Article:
If your company operates globally—or is exploring the possibility of expanding into new markets—you need to know how to communicate with employees around the world. Yes, you can leverage current communication channels and content, but there are certain factors you need to consider to truly engage employees from different cultures and countries.
Here are seven communication strategies for communicating with a global employee audience:
1. Know your audience
This is one of the tenets of effective communication: the more you understand who you're communicating with, the better you can appeal to them. And one of the best ways to begin is to learn employees' demographics. Demographics are defined as "the characteristics of human populations and population segments, especially when used to identify consumer markets."
Comprised of specific attributes—such as age, gender, family status and size, education, employment, income, nationality, and home ownership—demographics are used extensively in marketing and politics to understand what people care about and what they might be willing to buy. Demographics provide insights into almost every aspect of communication, especially how (for example, print vs. electronic) and what (message development) we communicate.
The best source for employee demographics information is your payroll or employment records. Three helpful categories to focus on are geography (including language spoken), length of service, and age ranges. While it's ideal to obtain data that's as complete as possible, don't obsess over every detail. The point is to begin to get to know your employees better so you can think about how best to reach them.
2. Understand how employees access communication
At a global organization, it's critical to evaluate how employees receive communication throughout the world. Don't assume that employees have easy access to certain communication channels, such as email, intranet, meetings, etc. Instead, take the time to evaluate the level of access.
I was recently reminded of the importance of access while conducting a series of focus groups for a global healthcare company with manufacturing plants in 14 countries. One objective was to learn why an HR newsletter got low scores on a communication survey. As it turned out, the reason for the poor rating was distribution. Employees at several plants had never even seen the newsletter. It turned out that no one was accountable for putting the publication in employees' hands at each site, so the mailroom put boxes into storage and the newsletter never saw the light of day.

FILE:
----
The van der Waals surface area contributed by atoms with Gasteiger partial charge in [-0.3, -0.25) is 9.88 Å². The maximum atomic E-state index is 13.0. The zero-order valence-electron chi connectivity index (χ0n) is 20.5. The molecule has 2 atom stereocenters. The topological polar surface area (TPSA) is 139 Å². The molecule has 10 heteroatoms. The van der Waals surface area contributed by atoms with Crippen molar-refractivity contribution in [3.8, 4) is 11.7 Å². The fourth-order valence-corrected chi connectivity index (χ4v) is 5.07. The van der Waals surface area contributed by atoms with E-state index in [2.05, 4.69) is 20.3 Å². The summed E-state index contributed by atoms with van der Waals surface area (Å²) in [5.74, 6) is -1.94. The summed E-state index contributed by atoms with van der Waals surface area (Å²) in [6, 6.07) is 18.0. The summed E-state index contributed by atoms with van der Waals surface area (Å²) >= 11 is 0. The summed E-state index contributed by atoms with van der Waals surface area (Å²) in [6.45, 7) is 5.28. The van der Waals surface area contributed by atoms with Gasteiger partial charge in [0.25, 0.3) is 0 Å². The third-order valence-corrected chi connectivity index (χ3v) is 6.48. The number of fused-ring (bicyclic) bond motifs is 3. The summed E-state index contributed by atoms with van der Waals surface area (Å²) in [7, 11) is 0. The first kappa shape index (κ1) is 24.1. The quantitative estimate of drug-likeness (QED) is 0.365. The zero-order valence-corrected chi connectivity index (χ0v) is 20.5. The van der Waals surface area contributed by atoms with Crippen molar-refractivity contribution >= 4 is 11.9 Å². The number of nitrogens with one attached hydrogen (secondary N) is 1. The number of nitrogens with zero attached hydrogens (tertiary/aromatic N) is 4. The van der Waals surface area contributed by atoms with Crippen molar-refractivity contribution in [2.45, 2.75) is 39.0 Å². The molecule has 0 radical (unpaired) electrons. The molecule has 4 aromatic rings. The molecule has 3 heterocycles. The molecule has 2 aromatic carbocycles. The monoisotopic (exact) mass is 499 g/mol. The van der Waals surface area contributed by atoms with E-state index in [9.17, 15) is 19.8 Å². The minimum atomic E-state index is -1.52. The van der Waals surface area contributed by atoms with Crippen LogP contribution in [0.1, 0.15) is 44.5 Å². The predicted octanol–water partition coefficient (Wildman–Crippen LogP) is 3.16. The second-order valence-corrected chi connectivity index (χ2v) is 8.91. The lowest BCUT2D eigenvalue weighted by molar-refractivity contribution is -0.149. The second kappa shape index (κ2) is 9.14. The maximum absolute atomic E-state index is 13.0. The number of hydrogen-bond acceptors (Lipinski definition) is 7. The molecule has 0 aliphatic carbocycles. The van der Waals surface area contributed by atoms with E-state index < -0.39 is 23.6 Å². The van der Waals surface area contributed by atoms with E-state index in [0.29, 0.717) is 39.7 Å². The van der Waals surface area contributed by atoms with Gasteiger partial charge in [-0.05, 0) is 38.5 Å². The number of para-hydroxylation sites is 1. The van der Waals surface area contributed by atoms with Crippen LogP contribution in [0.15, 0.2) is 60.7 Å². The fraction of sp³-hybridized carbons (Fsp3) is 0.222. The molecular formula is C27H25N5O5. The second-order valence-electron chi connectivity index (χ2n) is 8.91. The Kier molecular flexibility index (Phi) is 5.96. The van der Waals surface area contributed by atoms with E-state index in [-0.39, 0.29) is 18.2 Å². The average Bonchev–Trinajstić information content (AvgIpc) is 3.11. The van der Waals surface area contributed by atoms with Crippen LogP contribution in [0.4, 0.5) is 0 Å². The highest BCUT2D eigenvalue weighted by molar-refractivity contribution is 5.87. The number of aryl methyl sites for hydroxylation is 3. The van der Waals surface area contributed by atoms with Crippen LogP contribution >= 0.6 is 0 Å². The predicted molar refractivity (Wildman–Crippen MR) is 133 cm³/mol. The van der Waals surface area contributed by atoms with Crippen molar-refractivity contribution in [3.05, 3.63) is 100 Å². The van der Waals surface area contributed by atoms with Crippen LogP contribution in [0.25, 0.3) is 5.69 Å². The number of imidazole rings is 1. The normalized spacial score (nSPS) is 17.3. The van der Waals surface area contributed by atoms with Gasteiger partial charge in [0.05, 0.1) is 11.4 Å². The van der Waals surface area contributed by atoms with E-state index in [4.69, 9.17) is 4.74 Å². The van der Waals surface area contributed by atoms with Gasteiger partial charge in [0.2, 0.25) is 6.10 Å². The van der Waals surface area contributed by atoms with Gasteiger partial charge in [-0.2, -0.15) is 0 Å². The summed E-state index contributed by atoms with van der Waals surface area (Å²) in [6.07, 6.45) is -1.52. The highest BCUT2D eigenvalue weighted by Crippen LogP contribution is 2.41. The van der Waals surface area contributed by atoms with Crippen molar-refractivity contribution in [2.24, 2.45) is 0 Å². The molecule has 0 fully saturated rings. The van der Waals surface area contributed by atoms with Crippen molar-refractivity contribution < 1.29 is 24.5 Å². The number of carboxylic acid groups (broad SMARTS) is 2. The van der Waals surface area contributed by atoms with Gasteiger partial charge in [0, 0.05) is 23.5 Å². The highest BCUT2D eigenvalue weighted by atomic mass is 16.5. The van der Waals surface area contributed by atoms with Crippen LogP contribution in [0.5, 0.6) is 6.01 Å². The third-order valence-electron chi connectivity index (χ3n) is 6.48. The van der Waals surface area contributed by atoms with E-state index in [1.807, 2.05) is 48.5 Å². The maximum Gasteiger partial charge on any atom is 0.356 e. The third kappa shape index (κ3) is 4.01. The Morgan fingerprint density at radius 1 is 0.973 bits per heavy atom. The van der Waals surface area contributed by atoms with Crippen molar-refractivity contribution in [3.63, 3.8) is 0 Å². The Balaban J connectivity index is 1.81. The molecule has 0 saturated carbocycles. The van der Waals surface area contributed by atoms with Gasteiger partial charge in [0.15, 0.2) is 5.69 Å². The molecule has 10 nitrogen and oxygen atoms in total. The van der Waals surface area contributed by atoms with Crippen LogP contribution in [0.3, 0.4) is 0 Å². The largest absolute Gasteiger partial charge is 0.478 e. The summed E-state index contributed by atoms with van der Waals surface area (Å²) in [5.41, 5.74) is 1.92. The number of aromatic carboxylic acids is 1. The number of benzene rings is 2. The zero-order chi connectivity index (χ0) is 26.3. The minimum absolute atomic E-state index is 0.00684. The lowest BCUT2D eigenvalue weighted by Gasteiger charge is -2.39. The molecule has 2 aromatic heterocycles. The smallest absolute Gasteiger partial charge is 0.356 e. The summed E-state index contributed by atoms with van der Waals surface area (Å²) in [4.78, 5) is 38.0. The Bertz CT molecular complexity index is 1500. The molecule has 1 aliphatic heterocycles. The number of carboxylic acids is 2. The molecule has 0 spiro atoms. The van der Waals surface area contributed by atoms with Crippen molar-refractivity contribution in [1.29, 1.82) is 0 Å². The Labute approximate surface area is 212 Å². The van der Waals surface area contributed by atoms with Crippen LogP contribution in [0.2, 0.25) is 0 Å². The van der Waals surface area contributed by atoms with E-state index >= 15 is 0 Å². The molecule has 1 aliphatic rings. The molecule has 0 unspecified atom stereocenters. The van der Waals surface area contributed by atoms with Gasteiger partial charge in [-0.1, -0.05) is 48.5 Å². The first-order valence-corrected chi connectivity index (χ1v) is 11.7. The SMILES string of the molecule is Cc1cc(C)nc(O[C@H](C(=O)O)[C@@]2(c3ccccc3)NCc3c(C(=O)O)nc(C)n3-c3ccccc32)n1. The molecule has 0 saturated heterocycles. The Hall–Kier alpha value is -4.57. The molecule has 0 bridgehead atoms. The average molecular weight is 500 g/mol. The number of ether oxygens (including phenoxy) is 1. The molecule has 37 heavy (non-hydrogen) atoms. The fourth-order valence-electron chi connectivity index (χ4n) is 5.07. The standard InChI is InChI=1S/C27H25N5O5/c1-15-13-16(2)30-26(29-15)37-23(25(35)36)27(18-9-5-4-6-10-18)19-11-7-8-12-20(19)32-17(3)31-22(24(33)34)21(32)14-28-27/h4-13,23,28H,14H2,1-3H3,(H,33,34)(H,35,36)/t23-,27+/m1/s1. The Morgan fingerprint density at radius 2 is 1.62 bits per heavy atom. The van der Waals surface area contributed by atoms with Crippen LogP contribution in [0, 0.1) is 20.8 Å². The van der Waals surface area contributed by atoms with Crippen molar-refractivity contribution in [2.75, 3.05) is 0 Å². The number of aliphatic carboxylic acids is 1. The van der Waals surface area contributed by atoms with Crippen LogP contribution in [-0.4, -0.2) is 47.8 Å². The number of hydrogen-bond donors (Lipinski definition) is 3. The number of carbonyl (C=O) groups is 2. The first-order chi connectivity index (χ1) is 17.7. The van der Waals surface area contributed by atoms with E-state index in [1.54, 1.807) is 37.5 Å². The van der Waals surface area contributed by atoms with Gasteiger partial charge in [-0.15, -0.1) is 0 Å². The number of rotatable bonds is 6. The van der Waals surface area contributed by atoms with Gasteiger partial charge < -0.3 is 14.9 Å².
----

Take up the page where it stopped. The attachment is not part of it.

3. Use the right tool for the right job
Every communication channel—print, electronic, face-to-face, etc.—has its place in communication. Problems arise when we rely too heavily on one vehicle or try to use a vehicle for a job it wasn't designed to do. See sidebar to understand how to leverage the appropriate communication tool for different needs.
The right communication tool for the right job
|"I want to take information home from work, lay it out on my kitchen table and discuss my options with family members."||
|"I need to calculate my 401(k) retirement benefits and locate information regarding a critical event in my life."||Electronic||
|"I have ask questions and concerns about a specific issue."||Face-to-face||
4. Develop a consistent approach to translation
Even if you have experience translating in the U.S., be prepared for a higher degree of difficulty when developing a translation approach on a global scale. The first factor to consider is how well your global employees speak English. At most companies, managers speak fairly well, but individual contributors have less fluency and are much more comfortable in their native language.